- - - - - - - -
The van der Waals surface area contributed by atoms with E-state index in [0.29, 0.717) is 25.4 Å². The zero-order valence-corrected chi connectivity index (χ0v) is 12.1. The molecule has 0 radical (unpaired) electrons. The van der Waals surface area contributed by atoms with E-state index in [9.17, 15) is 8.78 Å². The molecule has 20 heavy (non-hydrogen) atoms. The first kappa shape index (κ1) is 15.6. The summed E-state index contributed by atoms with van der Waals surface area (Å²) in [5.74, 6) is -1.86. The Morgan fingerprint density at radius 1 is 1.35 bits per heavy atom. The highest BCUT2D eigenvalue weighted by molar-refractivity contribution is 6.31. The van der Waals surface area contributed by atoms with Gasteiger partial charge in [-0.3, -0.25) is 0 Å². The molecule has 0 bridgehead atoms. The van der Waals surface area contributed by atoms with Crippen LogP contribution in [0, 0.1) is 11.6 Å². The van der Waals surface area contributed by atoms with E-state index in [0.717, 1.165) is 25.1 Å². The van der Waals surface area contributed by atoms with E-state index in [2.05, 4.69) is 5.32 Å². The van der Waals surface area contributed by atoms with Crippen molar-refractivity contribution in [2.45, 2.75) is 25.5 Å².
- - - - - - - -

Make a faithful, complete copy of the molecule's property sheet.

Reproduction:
The van der Waals surface area contributed by atoms with E-state index in [0.29, 0.717) is 25.4 Å². The zero-order valence-corrected chi connectivity index (χ0v) is 12.1. The molecule has 0 radical (unpaired) electrons. The van der Waals surface area contributed by atoms with E-state index in [9.17, 15) is 8.78 Å². The molecule has 20 heavy (non-hydrogen) atoms. The first kappa shape index (κ1) is 15.6. The summed E-state index contributed by atoms with van der Waals surface area (Å²) in [5.74, 6) is -1.86. The Morgan fingerprint density at radius 1 is 1.35 bits per heavy atom. The highest BCUT2D eigenvalue weighted by molar-refractivity contribution is 6.31. The van der Waals surface area contributed by atoms with Gasteiger partial charge in [-0.3, -0.25) is 0 Å². The molecule has 0 bridgehead atoms. The van der Waals surface area contributed by atoms with Crippen LogP contribution in [0, 0.1) is 11.6 Å². The van der Waals surface area contributed by atoms with E-state index in [0.717, 1.165) is 25.1 Å². The van der Waals surface area contributed by atoms with E-state index in [2.05, 4.69) is 5.32 Å². The van der Waals surface area contributed by atoms with Crippen molar-refractivity contribution in [2.45, 2.75) is 25.5 Å².